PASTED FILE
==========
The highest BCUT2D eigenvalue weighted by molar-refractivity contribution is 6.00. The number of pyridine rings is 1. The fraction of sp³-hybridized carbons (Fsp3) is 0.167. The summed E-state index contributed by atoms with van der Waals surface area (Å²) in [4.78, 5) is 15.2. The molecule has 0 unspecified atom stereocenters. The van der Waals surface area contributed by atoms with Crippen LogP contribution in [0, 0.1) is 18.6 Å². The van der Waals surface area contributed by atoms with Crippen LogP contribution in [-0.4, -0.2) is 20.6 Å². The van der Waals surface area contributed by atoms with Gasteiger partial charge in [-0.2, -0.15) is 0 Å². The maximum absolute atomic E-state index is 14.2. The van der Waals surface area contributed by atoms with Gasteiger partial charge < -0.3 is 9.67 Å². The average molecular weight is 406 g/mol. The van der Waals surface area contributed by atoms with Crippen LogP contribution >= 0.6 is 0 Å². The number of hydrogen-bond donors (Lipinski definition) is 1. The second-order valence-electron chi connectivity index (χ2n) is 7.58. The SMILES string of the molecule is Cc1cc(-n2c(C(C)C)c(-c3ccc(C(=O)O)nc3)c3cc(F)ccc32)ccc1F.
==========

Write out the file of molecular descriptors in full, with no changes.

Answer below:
The highest BCUT2D eigenvalue weighted by molar-refractivity contribution is 6.00. The number of pyridine rings is 1. The fraction of sp³-hybridized carbons (Fsp3) is 0.167. The summed E-state index contributed by atoms with van der Waals surface area (Å²) in [4.78, 5) is 15.2. The molecule has 0 unspecified atom stereocenters. The van der Waals surface area contributed by atoms with Crippen LogP contribution in [0, 0.1) is 18.6 Å². The van der Waals surface area contributed by atoms with Crippen LogP contribution in [-0.4, -0.2) is 20.6 Å². The van der Waals surface area contributed by atoms with Gasteiger partial charge in [-0.2, -0.15) is 0 Å². The maximum absolute atomic E-state index is 14.2. The van der Waals surface area contributed by atoms with Gasteiger partial charge < -0.3 is 9.67 Å². The average molecular weight is 406 g/mol. The van der Waals surface area contributed by atoms with Crippen LogP contribution >= 0.6 is 0 Å². The number of hydrogen-bond donors (Lipinski definition) is 1. The second-order valence-electron chi connectivity index (χ2n) is 7.58. The SMILES string of the molecule is Cc1cc(-n2c(C(C)C)c(-c3ccc(C(=O)O)nc3)c3cc(F)ccc32)ccc1F.